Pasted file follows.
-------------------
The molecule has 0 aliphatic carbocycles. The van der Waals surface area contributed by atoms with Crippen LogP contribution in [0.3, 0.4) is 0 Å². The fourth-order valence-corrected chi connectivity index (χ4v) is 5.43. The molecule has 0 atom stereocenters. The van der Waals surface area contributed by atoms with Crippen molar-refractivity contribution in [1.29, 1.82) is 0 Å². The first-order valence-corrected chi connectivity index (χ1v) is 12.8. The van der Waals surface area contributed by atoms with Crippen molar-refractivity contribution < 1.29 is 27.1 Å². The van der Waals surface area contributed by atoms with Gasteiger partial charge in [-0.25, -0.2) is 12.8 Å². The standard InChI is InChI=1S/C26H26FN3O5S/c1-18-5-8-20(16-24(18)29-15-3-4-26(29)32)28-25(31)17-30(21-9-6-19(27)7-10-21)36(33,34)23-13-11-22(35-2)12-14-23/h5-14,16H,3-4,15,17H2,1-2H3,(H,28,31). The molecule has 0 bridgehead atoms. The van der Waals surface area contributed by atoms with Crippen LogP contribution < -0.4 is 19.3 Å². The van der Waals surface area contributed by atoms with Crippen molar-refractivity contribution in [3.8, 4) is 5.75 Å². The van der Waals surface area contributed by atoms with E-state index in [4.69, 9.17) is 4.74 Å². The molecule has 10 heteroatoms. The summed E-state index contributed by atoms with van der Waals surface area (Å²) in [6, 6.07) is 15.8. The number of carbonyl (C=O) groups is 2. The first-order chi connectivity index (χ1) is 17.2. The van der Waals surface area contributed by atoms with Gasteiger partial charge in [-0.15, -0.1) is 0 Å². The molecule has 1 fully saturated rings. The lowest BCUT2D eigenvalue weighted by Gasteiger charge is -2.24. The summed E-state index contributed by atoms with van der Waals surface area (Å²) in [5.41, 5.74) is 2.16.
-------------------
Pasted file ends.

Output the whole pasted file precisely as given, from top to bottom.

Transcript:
The molecule has 0 aliphatic carbocycles. The van der Waals surface area contributed by atoms with Crippen LogP contribution in [0.3, 0.4) is 0 Å². The fourth-order valence-corrected chi connectivity index (χ4v) is 5.43. The molecule has 0 atom stereocenters. The van der Waals surface area contributed by atoms with Crippen molar-refractivity contribution in [1.29, 1.82) is 0 Å². The first-order valence-corrected chi connectivity index (χ1v) is 12.8. The van der Waals surface area contributed by atoms with Crippen molar-refractivity contribution < 1.29 is 27.1 Å². The van der Waals surface area contributed by atoms with Gasteiger partial charge in [-0.25, -0.2) is 12.8 Å². The standard InChI is InChI=1S/C26H26FN3O5S/c1-18-5-8-20(16-24(18)29-15-3-4-26(29)32)28-25(31)17-30(21-9-6-19(27)7-10-21)36(33,34)23-13-11-22(35-2)12-14-23/h5-14,16H,3-4,15,17H2,1-2H3,(H,28,31). The molecule has 0 bridgehead atoms. The van der Waals surface area contributed by atoms with Crippen LogP contribution < -0.4 is 19.3 Å². The van der Waals surface area contributed by atoms with Crippen molar-refractivity contribution in [3.8, 4) is 5.75 Å². The van der Waals surface area contributed by atoms with E-state index in [4.69, 9.17) is 4.74 Å². The molecule has 10 heteroatoms. The summed E-state index contributed by atoms with van der Waals surface area (Å²) in [6, 6.07) is 15.8. The number of carbonyl (C=O) groups is 2. The first-order chi connectivity index (χ1) is 17.2. The van der Waals surface area contributed by atoms with Gasteiger partial charge in [-0.15, -0.1) is 0 Å². The molecule has 1 fully saturated rings. The lowest BCUT2D eigenvalue weighted by Gasteiger charge is -2.24. The summed E-state index contributed by atoms with van der Waals surface area (Å²) in [5.41, 5.74) is 2.16.